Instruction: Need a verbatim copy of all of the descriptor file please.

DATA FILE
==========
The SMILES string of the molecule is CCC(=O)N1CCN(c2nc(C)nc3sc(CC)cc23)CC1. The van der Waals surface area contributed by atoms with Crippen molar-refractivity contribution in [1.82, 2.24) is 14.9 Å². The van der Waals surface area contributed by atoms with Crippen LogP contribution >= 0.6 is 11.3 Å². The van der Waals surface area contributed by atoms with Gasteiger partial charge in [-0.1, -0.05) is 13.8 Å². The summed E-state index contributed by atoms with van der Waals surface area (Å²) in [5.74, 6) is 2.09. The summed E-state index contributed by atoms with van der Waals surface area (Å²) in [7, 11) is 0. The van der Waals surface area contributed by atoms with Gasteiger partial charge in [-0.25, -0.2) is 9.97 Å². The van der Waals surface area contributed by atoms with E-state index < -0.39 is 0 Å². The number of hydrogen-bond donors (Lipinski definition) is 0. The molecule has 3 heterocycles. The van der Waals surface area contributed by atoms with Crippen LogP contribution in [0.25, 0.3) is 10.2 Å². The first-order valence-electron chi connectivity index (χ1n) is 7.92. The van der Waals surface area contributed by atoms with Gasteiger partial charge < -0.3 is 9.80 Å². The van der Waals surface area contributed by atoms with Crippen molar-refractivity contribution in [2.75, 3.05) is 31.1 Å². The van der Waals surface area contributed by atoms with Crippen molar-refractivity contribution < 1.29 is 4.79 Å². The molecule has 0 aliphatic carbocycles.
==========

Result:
The SMILES string of the molecule is CCC(=O)N1CCN(c2nc(C)nc3sc(CC)cc23)CC1. The van der Waals surface area contributed by atoms with Crippen molar-refractivity contribution in [1.82, 2.24) is 14.9 Å². The van der Waals surface area contributed by atoms with Crippen LogP contribution >= 0.6 is 11.3 Å². The van der Waals surface area contributed by atoms with Gasteiger partial charge in [-0.1, -0.05) is 13.8 Å². The summed E-state index contributed by atoms with van der Waals surface area (Å²) in [5.74, 6) is 2.09. The summed E-state index contributed by atoms with van der Waals surface area (Å²) in [7, 11) is 0. The van der Waals surface area contributed by atoms with Gasteiger partial charge in [-0.25, -0.2) is 9.97 Å². The van der Waals surface area contributed by atoms with E-state index < -0.39 is 0 Å². The number of hydrogen-bond donors (Lipinski definition) is 0. The molecule has 3 heterocycles. The van der Waals surface area contributed by atoms with Crippen LogP contribution in [0.25, 0.3) is 10.2 Å². The first-order valence-electron chi connectivity index (χ1n) is 7.92. The van der Waals surface area contributed by atoms with Gasteiger partial charge < -0.3 is 9.80 Å². The van der Waals surface area contributed by atoms with Crippen molar-refractivity contribution in [2.75, 3.05) is 31.1 Å². The van der Waals surface area contributed by atoms with Crippen molar-refractivity contribution < 1.29 is 4.79 Å². The molecule has 0 aliphatic carbocycles.